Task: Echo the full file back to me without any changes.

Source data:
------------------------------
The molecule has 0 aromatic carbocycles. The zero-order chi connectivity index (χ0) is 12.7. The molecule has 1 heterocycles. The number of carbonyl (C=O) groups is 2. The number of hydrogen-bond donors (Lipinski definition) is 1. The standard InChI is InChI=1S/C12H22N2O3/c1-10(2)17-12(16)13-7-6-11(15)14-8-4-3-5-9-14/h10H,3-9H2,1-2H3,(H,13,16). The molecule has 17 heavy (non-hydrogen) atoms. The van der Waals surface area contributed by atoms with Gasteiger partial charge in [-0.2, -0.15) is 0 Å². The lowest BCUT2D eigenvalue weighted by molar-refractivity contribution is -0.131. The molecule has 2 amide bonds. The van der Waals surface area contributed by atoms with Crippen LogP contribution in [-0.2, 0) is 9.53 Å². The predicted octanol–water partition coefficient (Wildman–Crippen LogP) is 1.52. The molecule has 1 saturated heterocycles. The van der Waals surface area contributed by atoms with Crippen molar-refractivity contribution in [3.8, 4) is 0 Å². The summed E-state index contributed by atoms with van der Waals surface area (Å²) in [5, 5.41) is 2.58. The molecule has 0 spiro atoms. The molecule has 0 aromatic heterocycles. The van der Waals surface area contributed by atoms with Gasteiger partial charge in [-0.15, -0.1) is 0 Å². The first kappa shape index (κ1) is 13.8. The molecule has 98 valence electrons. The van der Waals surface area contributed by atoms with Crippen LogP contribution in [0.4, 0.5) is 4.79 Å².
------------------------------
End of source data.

The molecule has 0 aromatic carbocycles. The zero-order chi connectivity index (χ0) is 12.7. The molecule has 1 heterocycles. The number of carbonyl (C=O) groups is 2. The number of hydrogen-bond donors (Lipinski definition) is 1. The standard InChI is InChI=1S/C12H22N2O3/c1-10(2)17-12(16)13-7-6-11(15)14-8-4-3-5-9-14/h10H,3-9H2,1-2H3,(H,13,16). The molecule has 17 heavy (non-hydrogen) atoms. The van der Waals surface area contributed by atoms with Gasteiger partial charge in [-0.2, -0.15) is 0 Å². The lowest BCUT2D eigenvalue weighted by molar-refractivity contribution is -0.131. The molecule has 2 amide bonds. The van der Waals surface area contributed by atoms with Crippen LogP contribution in [-0.2, 0) is 9.53 Å². The predicted octanol–water partition coefficient (Wildman–Crippen LogP) is 1.52. The molecule has 1 saturated heterocycles. The van der Waals surface area contributed by atoms with Crippen molar-refractivity contribution in [3.8, 4) is 0 Å². The summed E-state index contributed by atoms with van der Waals surface area (Å²) in [5, 5.41) is 2.58. The molecule has 0 spiro atoms. The molecule has 0 aromatic heterocycles. The van der Waals surface area contributed by atoms with Gasteiger partial charge in [-0.15, -0.1) is 0 Å². The first kappa shape index (κ1) is 13.8. The molecule has 98 valence electrons. The van der Waals surface area contributed by atoms with Crippen LogP contribution in [0.4, 0.5) is 4.79 Å².